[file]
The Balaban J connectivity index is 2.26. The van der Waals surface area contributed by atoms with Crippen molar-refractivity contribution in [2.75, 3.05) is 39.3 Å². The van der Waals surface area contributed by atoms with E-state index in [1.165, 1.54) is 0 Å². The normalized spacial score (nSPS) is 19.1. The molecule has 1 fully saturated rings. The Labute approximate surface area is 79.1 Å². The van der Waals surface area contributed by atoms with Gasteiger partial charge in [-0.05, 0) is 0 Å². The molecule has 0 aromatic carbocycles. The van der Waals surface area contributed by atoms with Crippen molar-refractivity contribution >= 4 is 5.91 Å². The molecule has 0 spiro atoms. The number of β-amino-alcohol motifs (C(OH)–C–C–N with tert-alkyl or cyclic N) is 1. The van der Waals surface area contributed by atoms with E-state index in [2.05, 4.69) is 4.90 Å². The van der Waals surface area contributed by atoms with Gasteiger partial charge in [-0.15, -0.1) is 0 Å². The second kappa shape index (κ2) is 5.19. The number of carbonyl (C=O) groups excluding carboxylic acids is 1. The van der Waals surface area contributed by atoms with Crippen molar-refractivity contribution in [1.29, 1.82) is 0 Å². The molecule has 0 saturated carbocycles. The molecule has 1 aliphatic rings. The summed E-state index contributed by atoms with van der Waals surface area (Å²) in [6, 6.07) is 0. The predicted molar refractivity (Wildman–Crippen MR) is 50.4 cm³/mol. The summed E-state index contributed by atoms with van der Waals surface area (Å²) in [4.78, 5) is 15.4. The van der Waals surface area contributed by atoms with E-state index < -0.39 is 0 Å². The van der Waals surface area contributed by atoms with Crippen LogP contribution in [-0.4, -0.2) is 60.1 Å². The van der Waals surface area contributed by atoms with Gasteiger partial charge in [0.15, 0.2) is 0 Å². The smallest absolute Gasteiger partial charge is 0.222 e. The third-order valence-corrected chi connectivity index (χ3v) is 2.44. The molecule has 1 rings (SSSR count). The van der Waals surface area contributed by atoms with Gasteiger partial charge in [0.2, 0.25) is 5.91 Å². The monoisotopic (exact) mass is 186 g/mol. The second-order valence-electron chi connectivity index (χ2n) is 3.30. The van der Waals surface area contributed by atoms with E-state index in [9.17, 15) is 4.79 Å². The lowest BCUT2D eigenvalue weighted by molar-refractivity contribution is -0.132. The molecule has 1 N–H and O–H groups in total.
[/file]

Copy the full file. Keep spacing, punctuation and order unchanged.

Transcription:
The Balaban J connectivity index is 2.26. The van der Waals surface area contributed by atoms with Crippen molar-refractivity contribution in [2.75, 3.05) is 39.3 Å². The van der Waals surface area contributed by atoms with E-state index in [1.165, 1.54) is 0 Å². The normalized spacial score (nSPS) is 19.1. The molecule has 1 fully saturated rings. The Labute approximate surface area is 79.1 Å². The van der Waals surface area contributed by atoms with Gasteiger partial charge in [-0.05, 0) is 0 Å². The molecule has 0 aromatic carbocycles. The van der Waals surface area contributed by atoms with Crippen molar-refractivity contribution >= 4 is 5.91 Å². The molecule has 0 spiro atoms. The number of β-amino-alcohol motifs (C(OH)–C–C–N with tert-alkyl or cyclic N) is 1. The van der Waals surface area contributed by atoms with E-state index in [2.05, 4.69) is 4.90 Å². The van der Waals surface area contributed by atoms with Gasteiger partial charge in [-0.15, -0.1) is 0 Å². The second kappa shape index (κ2) is 5.19. The number of carbonyl (C=O) groups excluding carboxylic acids is 1. The van der Waals surface area contributed by atoms with Crippen molar-refractivity contribution in [1.29, 1.82) is 0 Å². The molecule has 0 saturated carbocycles. The molecule has 1 aliphatic rings. The summed E-state index contributed by atoms with van der Waals surface area (Å²) in [6, 6.07) is 0. The predicted molar refractivity (Wildman–Crippen MR) is 50.4 cm³/mol. The summed E-state index contributed by atoms with van der Waals surface area (Å²) in [4.78, 5) is 15.4. The van der Waals surface area contributed by atoms with E-state index < -0.39 is 0 Å². The van der Waals surface area contributed by atoms with Crippen LogP contribution in [-0.4, -0.2) is 60.1 Å². The van der Waals surface area contributed by atoms with Gasteiger partial charge in [0.15, 0.2) is 0 Å². The smallest absolute Gasteiger partial charge is 0.222 e. The third-order valence-corrected chi connectivity index (χ3v) is 2.44. The molecule has 1 rings (SSSR count). The van der Waals surface area contributed by atoms with Gasteiger partial charge in [0.2, 0.25) is 5.91 Å². The monoisotopic (exact) mass is 186 g/mol. The second-order valence-electron chi connectivity index (χ2n) is 3.30. The van der Waals surface area contributed by atoms with E-state index in [9.17, 15) is 4.79 Å². The lowest BCUT2D eigenvalue weighted by molar-refractivity contribution is -0.132. The molecule has 1 N–H and O–H groups in total.